Great post Rebecca.  It’s important to get PR folks to not only be accountable for the results of their efforts but to develop a more holistic approach to their work that focuses on not only impressions, but conversions and increases in sales.  You are spot on with your observation that sometimes we are so focused on our silos that we tend to forget why we are doing what we do – increase sales and convert leads.  

    As someone who was just put in charge of summarizing our analytics for the past year, I have quickly noticed that my efforts have not always been paying the dividends I had expected and caused me to make some major shifts in my approach to how I structure our PR efforts.

    Thanks for the reminder that even though we may operate independently of other departments, we all have the same end goals in mind.

    • http://rebeccaadenison.com Rebecca Denison

      Thank you, John, for putting it better than I could: “we are so focused on our silos that we tend to forget why we are doing what we do – increase sales and convert leads.” Exactly what I was trying to get at.

      It’s really interesting to hear you say you’ve adjusted your own work based on metrics. Can you share how you figured out what was or wasn’t working?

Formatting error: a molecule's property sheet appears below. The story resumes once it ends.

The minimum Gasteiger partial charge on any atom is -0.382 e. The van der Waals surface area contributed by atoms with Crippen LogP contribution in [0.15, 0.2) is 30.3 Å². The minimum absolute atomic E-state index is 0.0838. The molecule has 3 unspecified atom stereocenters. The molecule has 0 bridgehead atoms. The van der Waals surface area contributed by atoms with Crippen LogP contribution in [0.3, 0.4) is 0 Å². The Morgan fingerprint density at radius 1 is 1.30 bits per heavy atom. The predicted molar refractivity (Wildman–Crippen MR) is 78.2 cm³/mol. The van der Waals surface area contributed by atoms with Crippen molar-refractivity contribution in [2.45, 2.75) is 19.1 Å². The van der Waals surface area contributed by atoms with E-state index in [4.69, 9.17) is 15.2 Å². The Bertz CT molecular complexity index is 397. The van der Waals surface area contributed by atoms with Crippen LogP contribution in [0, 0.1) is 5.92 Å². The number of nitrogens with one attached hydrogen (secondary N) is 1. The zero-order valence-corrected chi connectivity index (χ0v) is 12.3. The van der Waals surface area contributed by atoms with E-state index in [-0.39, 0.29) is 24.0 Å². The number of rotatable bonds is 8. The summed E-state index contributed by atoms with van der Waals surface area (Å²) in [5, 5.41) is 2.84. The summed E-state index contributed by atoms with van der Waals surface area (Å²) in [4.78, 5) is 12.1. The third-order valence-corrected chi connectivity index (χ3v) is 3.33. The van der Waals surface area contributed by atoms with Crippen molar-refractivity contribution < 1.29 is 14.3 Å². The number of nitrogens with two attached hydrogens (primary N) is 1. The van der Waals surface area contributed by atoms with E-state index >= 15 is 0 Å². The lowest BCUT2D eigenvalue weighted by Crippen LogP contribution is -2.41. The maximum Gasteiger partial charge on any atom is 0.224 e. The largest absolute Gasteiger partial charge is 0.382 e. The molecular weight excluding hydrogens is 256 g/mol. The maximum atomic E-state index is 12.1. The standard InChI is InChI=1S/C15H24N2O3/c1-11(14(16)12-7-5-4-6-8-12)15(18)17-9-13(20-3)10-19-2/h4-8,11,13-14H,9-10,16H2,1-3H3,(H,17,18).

• http://twitter.com/John_Trader1 John Trader

        Rebecca, excuse the late reply but here are a couple of examples of how I figured out what was and what was not working:

        What was working:1. LinkedIn – I rely more heavily on this platform than others because I feel it is an excellent B2B tool that can have a big impact on generating leads for our company.  Each time we create a piece of content (blog, Infographic, Webinar, white paper, etc.) I post it to LinkedIn Groups that are most applicable to our market with a Google Analytics url builder link tool and then tie that into a goal of converting anyone who clicks on the links and lands on our sites to a sales form conversion metric.  I monitored this over a three month period for click thrus as well as sales form conversions and found that the site accounted for for the 3rd highest lead gen and goal conversion source we had.

        What wasn’t working:

        1. Blog posts – Even though I make a conscientious effort to keep the blog content fresh, market applicable and timely I noticed after using Google analytics that despite the fact that the blog was driving traffic to the site, and the bounce rate was low for those that landed, sales forms were not being filled out and goal conversion rates were low.  Plus, per visit goal value stats were in the bottom tier.  Solution?   I did notice that the goal conversion metric that was the most positive for the blog was our guest blog posts, especially those about controversial topics (which for my industry tends to get the highest exposure) so I am focusing on securing more guest blog posts as part of the content mix moving forward.  Plus, I am making some other minor tweaks and adjustments to the content, adding more multi-media and restructuring the distribution strategy to more applicable platforms and outlets.